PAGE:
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The International Olympic Committee (IOC)’s efforts to systematically and continually improve the sustainability performance across its corporate events has resulted in it receiving certification to the international standard ISO 20121:2012 for its corporate events.
ISO 20121:2012 is an international standard for sustainability management systems applied to events, pioneered by the Organising Committee for the Olympic Games London 2012. It assesses the way sustainability is integrated into key decisions at every step of event planning and staging.
The IOC’s corporate events, which were subject to the certification process, include those organised and financed by the organisation, such as the IOC Sessions, commission meetings, Olympic Day events, the International Athletes’ Forum and other conferences.
“We are very proud to have received the ISO 20121 certification,” says IOC Director for Corporate and Sustainable Development, Marie Sallois. “It recognises our efforts to manage the social, economic and environmental impact of our corporate events. We hope this recognition will inspire other organisations within the Olympic Movement, as we strive to make the sports world more sustainable.”
"Inspired by the efforts of London 2012 and in accordance with the IOC’s strategic roadmap, Olympic Agenda 2020+5, we embarked on a journey to evolve the full portfolio of our institutional and corporate events and become an example for the Olympic Movement and beyond,” said Panos Tzivanidis, Director of Corporate Events and Services.
The IOC’s ISO 20121 certification audit was conducted in November 2022 and is effective for three years, with annual validation audits planned and regular assessments. The current sustainability objectives for IOC corporate events, which reflect the priorities of the IOC’s sustainability strategy, include:
The ISO 20121 certification was pioneered by the Organising Committee for the Olympic Games London 2012, which were a catalyst for its development. It has since become one of the sustainability requirements for every Olympic Games, with Rio 2016, PyeongChang 2018, Tokyo 2020 and Beijing 2022 all having been certified. It is also increasingly used by major sports and other event organisers.
Paris 2024, which received the ISO 20121 certification in 2022, will be another milestone in the evolution of the system. ISO 20121 is currently under revision and will be updated according to today’s context – both to reflect the growing possibilities of the events industry to become more sustainable and the increasing expectations from the public. Paris 2024 will pioneer the application of the revised standard, and the IOC is also contributing to the dialogue led by the International Organisation for Standardisation (ISO) on the evolution of the norm.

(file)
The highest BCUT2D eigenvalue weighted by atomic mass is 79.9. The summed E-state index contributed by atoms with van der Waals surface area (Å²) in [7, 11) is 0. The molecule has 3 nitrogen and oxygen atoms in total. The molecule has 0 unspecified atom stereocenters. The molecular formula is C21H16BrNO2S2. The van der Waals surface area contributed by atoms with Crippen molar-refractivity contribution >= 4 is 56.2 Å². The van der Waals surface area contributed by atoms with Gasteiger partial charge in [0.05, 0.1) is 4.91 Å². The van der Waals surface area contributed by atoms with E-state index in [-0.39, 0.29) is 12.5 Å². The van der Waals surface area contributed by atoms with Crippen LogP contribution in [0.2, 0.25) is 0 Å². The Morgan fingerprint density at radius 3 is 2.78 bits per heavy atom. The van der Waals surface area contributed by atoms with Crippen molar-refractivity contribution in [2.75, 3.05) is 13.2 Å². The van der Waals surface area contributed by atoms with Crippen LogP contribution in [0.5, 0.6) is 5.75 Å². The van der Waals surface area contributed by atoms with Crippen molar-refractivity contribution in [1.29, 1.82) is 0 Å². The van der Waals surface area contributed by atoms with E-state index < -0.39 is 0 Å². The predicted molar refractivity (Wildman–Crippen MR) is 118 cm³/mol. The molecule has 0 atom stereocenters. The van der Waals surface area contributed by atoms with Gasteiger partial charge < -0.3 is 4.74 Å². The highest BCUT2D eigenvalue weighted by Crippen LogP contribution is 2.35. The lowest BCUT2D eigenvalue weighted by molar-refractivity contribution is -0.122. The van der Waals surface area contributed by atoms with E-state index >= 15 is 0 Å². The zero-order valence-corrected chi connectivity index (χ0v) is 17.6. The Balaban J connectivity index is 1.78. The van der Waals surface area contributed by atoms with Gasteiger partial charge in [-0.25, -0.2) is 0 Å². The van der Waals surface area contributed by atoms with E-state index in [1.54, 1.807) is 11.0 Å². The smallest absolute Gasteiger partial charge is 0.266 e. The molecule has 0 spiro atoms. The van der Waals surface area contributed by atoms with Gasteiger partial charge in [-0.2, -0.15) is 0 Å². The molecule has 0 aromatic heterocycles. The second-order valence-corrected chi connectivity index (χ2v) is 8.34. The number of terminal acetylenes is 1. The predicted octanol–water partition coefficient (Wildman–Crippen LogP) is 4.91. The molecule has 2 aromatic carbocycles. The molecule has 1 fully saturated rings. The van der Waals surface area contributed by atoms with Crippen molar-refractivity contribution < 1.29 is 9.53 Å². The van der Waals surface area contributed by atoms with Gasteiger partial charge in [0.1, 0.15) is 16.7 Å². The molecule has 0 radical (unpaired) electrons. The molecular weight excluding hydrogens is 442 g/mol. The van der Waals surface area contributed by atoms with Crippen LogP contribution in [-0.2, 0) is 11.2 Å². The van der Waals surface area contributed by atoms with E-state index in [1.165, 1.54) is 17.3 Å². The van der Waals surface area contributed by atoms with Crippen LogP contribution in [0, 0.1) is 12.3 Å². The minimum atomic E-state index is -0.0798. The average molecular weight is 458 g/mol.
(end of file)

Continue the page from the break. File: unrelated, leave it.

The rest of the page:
“By inspiring the development of ISO 20121, London 2012 provided an opportunity to change the way events are planned and managed,” said David Stubbs, former Head of Sustainability for London 2012. “Since then, the planning and staging of all Olympic Games editions have been aligned with the standard. It has also been widely used beyond the Games. I am delighted and proud that this important Olympic legacy is evolving further with Paris 2024 to address the accelerating global sustainability challenges, raising the bar for sustainable sport and other events worldwide.”
Sustainability is a key element of the IOC’s strategic roadmap, Olympic Agenda 2020+5. In line with the Paris Agreement on Climate Change, the IOC has committed to reducing its direct and indirect emissions by 50 per cent by 2030. It will compensate more than the remaining emissions through its Olympic Forest project. From 2030, all Olympic Games will be contractually obliged to minimise their carbon emissions and compensate more than 100 per cent of their residual emissions. Paris 2024 will be the first Olympic Games aligned with the Paris Agreement, with emissions expected to halve compared to previous Olympic Games editions.
The International Olympic Committee (IOC) is a not-for-profit independent international organisation that is committed to building a better world through sport. It redistributes more than 90 per cent of its income to the wider sporting movement, which means that every day the equivalent of USD 3.4 million goes to help athletes and sports organisations at all levels around the world.
As the leader of the Olympic Movement, the IOC acts as a catalyst for collaboration between all parties of the Olympic family, from the National Olympic Committees (NOCs), the International Sports Federations (IFs), the athletes and the Organising Committees for the Olympic Games (OCOGs) to the Worldwide Olympic Partners, broadcast partners and United Nations (UN) agencies, and shepherds success through a wide range of programmes and projects. On this basis, it ensures the regular celebration of the Olympic Games, supports all affiliated member organisations of the Olympic Movement and strongly encourages, by appropriate means, the promotion of the Olympic values.
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